It is but natural for Washington to experience frustration against China. Historically, the United States has been impulsive against its perceived power failures and has resorted to armed conflicts capitalizing on its military muscle. With regards to China, it’s not the same equation as was with Vietnam, Afghanistan and Iraq, though it had to ultimately retreat in those cases too. China through adroit economic strategy is forging ahead and creating space for its acceptability and reliability in different regions of the world. The US is coining new strategies to impede China’s progress and luring likeminded nations to join it. However, both friends and foes of China are also entangled in economic strands that China has offered. It is therefore a prospective scenario wherein chances for another man-made calamity as a result of big power tussle may well loom, yet are not very vivid.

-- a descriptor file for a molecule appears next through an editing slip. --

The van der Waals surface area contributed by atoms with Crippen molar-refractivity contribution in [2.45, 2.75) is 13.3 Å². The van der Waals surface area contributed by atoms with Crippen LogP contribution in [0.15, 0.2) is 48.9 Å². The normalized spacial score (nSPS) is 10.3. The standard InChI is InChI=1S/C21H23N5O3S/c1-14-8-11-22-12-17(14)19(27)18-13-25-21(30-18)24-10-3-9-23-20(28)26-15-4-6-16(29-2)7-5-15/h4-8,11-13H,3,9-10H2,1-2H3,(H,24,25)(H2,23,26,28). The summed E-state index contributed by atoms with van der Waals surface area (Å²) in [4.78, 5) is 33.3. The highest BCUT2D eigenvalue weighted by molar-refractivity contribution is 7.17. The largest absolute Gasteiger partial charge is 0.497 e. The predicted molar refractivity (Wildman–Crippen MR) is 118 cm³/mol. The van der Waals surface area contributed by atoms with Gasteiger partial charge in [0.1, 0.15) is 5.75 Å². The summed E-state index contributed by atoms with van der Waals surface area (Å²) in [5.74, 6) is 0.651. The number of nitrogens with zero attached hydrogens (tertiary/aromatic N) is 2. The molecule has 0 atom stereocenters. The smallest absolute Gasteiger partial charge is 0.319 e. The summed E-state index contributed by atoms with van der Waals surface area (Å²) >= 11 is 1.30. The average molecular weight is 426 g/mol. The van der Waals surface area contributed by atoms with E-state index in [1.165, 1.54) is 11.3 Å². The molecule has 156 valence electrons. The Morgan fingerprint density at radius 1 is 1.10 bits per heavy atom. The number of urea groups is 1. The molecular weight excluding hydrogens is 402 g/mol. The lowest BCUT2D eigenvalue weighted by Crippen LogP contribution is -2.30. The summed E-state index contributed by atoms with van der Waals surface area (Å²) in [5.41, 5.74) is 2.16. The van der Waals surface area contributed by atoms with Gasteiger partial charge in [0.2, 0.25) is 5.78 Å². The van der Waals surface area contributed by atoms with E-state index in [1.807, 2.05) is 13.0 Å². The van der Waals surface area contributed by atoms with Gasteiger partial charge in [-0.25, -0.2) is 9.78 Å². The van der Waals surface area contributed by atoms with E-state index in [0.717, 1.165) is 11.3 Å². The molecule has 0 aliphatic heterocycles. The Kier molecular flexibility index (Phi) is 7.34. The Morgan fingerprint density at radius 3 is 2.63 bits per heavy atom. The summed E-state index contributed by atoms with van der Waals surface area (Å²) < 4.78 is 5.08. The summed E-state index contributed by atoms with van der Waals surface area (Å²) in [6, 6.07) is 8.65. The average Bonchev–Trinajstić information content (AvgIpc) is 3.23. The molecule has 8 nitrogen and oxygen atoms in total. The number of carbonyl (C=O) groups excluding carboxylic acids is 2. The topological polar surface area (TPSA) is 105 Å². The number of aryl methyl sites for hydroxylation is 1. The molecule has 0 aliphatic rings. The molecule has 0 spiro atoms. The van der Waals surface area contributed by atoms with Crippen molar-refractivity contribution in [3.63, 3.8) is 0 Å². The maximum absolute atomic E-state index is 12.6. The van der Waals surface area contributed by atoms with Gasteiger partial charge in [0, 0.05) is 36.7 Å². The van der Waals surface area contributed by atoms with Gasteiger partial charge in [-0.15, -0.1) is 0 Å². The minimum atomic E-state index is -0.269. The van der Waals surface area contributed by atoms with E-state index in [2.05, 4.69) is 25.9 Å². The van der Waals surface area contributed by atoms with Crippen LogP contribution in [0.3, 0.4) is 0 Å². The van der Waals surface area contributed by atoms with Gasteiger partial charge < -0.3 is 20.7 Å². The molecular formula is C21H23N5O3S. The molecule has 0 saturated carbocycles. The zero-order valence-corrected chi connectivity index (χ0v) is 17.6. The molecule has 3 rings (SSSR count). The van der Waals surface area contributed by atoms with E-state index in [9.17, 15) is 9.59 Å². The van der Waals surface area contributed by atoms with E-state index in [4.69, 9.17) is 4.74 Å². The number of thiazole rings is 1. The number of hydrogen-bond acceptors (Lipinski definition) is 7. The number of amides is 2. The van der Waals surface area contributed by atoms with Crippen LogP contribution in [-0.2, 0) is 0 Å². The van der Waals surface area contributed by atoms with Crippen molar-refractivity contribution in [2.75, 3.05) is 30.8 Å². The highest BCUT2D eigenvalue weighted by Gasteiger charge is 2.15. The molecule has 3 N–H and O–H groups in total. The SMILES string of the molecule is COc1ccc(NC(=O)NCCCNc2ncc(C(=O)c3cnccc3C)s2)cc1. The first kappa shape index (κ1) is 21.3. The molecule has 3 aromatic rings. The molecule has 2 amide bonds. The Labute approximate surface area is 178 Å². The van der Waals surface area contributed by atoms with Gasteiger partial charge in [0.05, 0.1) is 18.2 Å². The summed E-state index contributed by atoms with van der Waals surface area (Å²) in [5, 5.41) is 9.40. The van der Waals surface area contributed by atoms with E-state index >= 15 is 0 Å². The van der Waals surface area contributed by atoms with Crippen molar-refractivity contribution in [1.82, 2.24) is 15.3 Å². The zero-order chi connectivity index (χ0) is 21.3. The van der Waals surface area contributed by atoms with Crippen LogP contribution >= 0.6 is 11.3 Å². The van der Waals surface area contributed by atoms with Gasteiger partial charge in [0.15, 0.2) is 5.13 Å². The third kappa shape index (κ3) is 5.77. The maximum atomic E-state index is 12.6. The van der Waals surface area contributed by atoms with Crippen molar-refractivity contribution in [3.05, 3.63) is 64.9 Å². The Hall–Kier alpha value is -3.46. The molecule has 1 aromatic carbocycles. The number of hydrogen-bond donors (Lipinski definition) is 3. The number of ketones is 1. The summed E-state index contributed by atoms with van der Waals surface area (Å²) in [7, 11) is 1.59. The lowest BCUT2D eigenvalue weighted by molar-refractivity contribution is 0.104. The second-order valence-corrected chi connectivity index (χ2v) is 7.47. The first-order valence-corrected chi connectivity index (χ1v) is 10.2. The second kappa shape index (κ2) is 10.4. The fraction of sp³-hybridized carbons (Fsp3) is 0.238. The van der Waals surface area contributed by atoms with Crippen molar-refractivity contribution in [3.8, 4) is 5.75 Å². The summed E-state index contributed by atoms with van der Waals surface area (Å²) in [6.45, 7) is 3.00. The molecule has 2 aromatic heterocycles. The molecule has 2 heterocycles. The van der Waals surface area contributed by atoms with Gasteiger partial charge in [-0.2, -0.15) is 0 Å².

Reema Shaukat
Reema Shaukat
The writer works at the Institute of Regional Studies Islamabad as Communication Strategist and can be reached at